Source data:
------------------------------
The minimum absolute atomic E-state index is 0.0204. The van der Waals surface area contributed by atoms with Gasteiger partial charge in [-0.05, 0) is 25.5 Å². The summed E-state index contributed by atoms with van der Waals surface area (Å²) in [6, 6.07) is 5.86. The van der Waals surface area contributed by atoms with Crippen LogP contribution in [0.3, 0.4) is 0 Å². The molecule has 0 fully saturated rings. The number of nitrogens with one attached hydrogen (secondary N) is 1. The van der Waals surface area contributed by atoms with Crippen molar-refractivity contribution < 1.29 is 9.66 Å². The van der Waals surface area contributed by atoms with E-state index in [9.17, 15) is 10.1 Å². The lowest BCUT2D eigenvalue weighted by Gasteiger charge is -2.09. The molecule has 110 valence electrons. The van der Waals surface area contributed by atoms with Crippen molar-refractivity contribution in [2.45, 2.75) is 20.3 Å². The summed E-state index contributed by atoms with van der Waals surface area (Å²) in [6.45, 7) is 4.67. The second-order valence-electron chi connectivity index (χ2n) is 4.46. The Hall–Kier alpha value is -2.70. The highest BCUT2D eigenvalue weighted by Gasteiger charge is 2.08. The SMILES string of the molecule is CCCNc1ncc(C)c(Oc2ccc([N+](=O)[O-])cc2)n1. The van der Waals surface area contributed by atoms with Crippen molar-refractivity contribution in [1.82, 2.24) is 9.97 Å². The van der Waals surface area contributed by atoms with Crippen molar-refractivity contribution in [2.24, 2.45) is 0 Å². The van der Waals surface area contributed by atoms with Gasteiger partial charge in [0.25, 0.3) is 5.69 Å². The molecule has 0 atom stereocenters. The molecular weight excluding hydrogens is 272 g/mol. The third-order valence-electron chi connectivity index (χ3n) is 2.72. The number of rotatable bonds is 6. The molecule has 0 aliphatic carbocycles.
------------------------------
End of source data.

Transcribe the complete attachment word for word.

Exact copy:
The minimum absolute atomic E-state index is 0.0204. The van der Waals surface area contributed by atoms with Gasteiger partial charge in [-0.05, 0) is 25.5 Å². The summed E-state index contributed by atoms with van der Waals surface area (Å²) in [6, 6.07) is 5.86. The van der Waals surface area contributed by atoms with Crippen LogP contribution in [0.3, 0.4) is 0 Å². The molecule has 0 fully saturated rings. The number of nitrogens with one attached hydrogen (secondary N) is 1. The van der Waals surface area contributed by atoms with Crippen molar-refractivity contribution < 1.29 is 9.66 Å². The van der Waals surface area contributed by atoms with E-state index in [9.17, 15) is 10.1 Å². The lowest BCUT2D eigenvalue weighted by Gasteiger charge is -2.09. The molecule has 110 valence electrons. The van der Waals surface area contributed by atoms with Crippen molar-refractivity contribution in [2.45, 2.75) is 20.3 Å². The summed E-state index contributed by atoms with van der Waals surface area (Å²) in [6.45, 7) is 4.67. The second-order valence-electron chi connectivity index (χ2n) is 4.46. The Hall–Kier alpha value is -2.70. The highest BCUT2D eigenvalue weighted by Gasteiger charge is 2.08. The SMILES string of the molecule is CCCNc1ncc(C)c(Oc2ccc([N+](=O)[O-])cc2)n1. The van der Waals surface area contributed by atoms with Crippen molar-refractivity contribution in [1.82, 2.24) is 9.97 Å². The van der Waals surface area contributed by atoms with Crippen molar-refractivity contribution in [2.24, 2.45) is 0 Å². The van der Waals surface area contributed by atoms with Gasteiger partial charge in [0.25, 0.3) is 5.69 Å². The molecule has 0 atom stereocenters. The molecular weight excluding hydrogens is 272 g/mol. The third-order valence-electron chi connectivity index (χ3n) is 2.72. The number of rotatable bonds is 6. The molecule has 0 aliphatic carbocycles.